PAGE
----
Water and 5 ounces of priming sugar will be boiled, then added to the bottling bucket. Since this beer will spend days at refrigerator temperatures, it may need fresh yeast to carbonate fully.  Additional water will be boiled and cooled, to rehydrate champagne yeast to be used for carbonation. I use champagne yeast because it's inexpensive, adds no flavor, and is a strong fermenter.

The beer will then be transferred from the secondary fermenter onto the sugar in the bottling bucket and gently stirred to mix it up. The rehydrated yeast will also be added during this stir.

Bottles will spend a week in a cooler with a seedling mat heater which keeps the interior temperature at a cozy 76F. This helps the yeast to condition the beer quickly and fully.

Post-Mortem and Other Observations

My goals for this version of the recipe were:
  • Lighten the color relative to v1.0
  • Sweeten the beer relative to v1.0
  • Remove the harshness of the hops flavors in 1.0 and better showcase the Cascade hops
  • Improve the beer's clarity over v1.0
We won't know for a while if I achieved any of these goals.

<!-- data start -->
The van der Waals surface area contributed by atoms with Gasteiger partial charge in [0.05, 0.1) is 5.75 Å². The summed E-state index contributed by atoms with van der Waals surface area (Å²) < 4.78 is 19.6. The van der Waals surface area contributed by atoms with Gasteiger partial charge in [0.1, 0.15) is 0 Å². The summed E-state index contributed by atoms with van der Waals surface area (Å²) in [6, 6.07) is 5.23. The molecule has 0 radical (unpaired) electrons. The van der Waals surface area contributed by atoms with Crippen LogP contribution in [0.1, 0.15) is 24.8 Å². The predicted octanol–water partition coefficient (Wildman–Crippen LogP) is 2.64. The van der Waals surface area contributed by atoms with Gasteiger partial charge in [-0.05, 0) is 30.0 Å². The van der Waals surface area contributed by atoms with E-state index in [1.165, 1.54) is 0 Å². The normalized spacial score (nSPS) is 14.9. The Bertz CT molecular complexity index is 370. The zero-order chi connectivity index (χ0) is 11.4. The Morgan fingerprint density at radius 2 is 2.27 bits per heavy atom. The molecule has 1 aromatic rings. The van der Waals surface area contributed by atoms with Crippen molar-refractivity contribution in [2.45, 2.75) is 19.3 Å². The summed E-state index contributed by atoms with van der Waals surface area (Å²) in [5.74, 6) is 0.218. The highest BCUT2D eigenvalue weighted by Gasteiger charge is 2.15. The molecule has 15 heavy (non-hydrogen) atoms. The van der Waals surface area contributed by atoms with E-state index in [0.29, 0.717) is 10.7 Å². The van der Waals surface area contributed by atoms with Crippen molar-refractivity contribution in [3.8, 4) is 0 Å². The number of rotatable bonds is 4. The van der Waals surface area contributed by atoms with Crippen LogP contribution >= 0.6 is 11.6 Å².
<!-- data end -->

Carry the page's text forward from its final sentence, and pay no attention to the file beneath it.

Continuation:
11/20/2016: I took a bottle of the beer, about 5 days into bottle conditioning, and refrigerated it as an early test sample. I can already say the following about version 2.0:

  • Hops bitterness is stronger, but less harsh than v1.0. It might even be slightly more bitter than the Stevens Point beer.
  • The malt backdrop is a little sweeter, but still not where the Stevens Point beer is.
  • I can't compare the clarity and color yet, as the beer is still undergoing conditioning. After I put a bottle in the fridge for a couple of weeks I should have a better idea of that.
Depending on how the beer turns out in a couple of weeks, I'm thinking that the following changes will probably be needed for version 2.1:
  • Change the mash to 30 minutes at 153F and 60 at 156F to generate more unfermentable sugars and sweeten the beer.